Now, I consciously pause. I recognise them for what they are; unhelpful thoughts, not truths. I’m less triggered to react. I let them go – by writing and talking to friends and professionals. I get help. (Yeah – help. That thing that most of us are coded to think is ‘cheating’ – which is one lie that needs to end right now).

Back then, back in the fog, I didn’t know what I didn’t know. I couldn’t give myself care. Coping with too much, bottling it all up for too long, pushed me through anxiety and into a kind of paranoia. In that state, nothing makes sense and we grope for meaning, and the warped thoughts take on a desperate, dark logic. ‘It’s everyone else making it worse.’

And so, one night after drinking, I got into an argument over something small that in my confused state of mind, seemed so big. Something that, on a regular day, would be nothing. But, those ‘noisy’ thoughts were loud, ready, waiting, and unfortunately I reacted to them. I did something I instantly regretted. I lashed out. That’s when things broke.

I had to go to court. But, I was also judged via a social media shitstorm, complete with death threats against me and my family. Six dark months followed. In my self-imposed lockdown (before lockdowns were cool), I found that hiding away couldn’t stop what I’d set in motion. But I found something else; it didn’t stop good caring people from reaching out. Even those people that I least expected, wanted to help me. I immediately knew that the only correct reaction was to accept help and openly seek to sort out my mixed up mind.

And from that moment things started to change.

I started to change.

I opened up; to my wife, to my family and friends. I sought out therapy, discovered (at 47yrs old) that I’d been masking ADHD all my life, was diagnosed with a major depressive disorder, had further counselling, and then, after quite the journey, ended up serving a short sentence in prison. Yep. Prison.

It was around then that I found Kintsugi, and it continues to define my recovery. Picking up the pieces. Putting them together. But instead of keeping quiet, I started highlighting the experience, to enable and encourage others to open up.

It’s a framework for being able to acknowledge what happened, what I did, and why – but without letting the negative thoughts use it as fuel for self hate. In the long run, it’s those flaws that make me who I am. From that comes strength.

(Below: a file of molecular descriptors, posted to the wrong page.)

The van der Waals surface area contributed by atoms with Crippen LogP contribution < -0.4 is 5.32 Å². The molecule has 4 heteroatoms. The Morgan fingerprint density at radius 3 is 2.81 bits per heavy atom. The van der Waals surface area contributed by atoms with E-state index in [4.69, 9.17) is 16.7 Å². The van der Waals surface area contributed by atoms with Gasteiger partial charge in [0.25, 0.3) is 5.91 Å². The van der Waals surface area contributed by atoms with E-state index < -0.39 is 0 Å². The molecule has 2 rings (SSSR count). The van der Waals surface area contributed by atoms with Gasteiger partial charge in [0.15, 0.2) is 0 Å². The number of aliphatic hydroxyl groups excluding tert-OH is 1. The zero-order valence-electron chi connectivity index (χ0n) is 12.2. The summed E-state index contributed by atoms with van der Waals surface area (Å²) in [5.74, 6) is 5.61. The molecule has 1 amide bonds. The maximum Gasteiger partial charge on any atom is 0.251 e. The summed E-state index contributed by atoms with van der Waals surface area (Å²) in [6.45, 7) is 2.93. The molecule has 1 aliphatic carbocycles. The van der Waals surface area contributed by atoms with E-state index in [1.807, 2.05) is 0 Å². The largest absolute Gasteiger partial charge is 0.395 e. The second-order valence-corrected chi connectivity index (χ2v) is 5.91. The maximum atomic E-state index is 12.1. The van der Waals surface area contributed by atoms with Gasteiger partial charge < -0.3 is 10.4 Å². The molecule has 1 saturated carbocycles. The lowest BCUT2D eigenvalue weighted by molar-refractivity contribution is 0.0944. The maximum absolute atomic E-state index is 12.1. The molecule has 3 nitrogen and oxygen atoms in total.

Thankfully things can always change. Happily, these changes have brought me to a situation where I’ve found interest and purpose with The Noisy Brain – is raising awareness and encouraging others with Mental and Emotional Health Issues (MEHI) to open up.

I do what I do, and I take care of myself in the way that I do, to let others witness and be encouraged to embrace their own flaws as experiences to strengthen them, not be hidden away in shame.

Whatever your past actions may have been, remember that you can make a difference during whatever you chose to do within the now, and during the future.

Through The Noisy Brain, I actively encourage people to share their thoughts – let them out so that they don’t bounce around and get all warped inside. When we write about them, people relate and we feel validated. When we turn them into songs, we’re putting the pieces together and we turn them into powerful positives. We help each other on journeys of Kintsugi and take steps towards finding unexpected strengths.

Take that first step. Please join our growing community, download The Noisy Brain app.

Get in there, explore! Interact! Leave kind words, write your own words, and tell everyone you know to join the growing community of ‘Noisy Brainers’.

https://noisybrain.disciplemedia.com/signup/nYZD6Y

We believe that the more people who are willing to talk openly, the more people will relate, feel less alone, less isolated and be willing to share their own stories without stigma keeping them trapped.

To check out more info on The Noisy Brain movement:

Instagram: @thenoisybrainer

Website: www.thenoisybrain.com

or message me direct; at:

stu@thenoisybrain.com / hello@thenoisybrain.com

We look forward to seeing you within The Noisy Brain community soon.

And, as if I didn’t have to say it … #ITSOKAYTOTALK

Stu

Founder of The Noisy Brain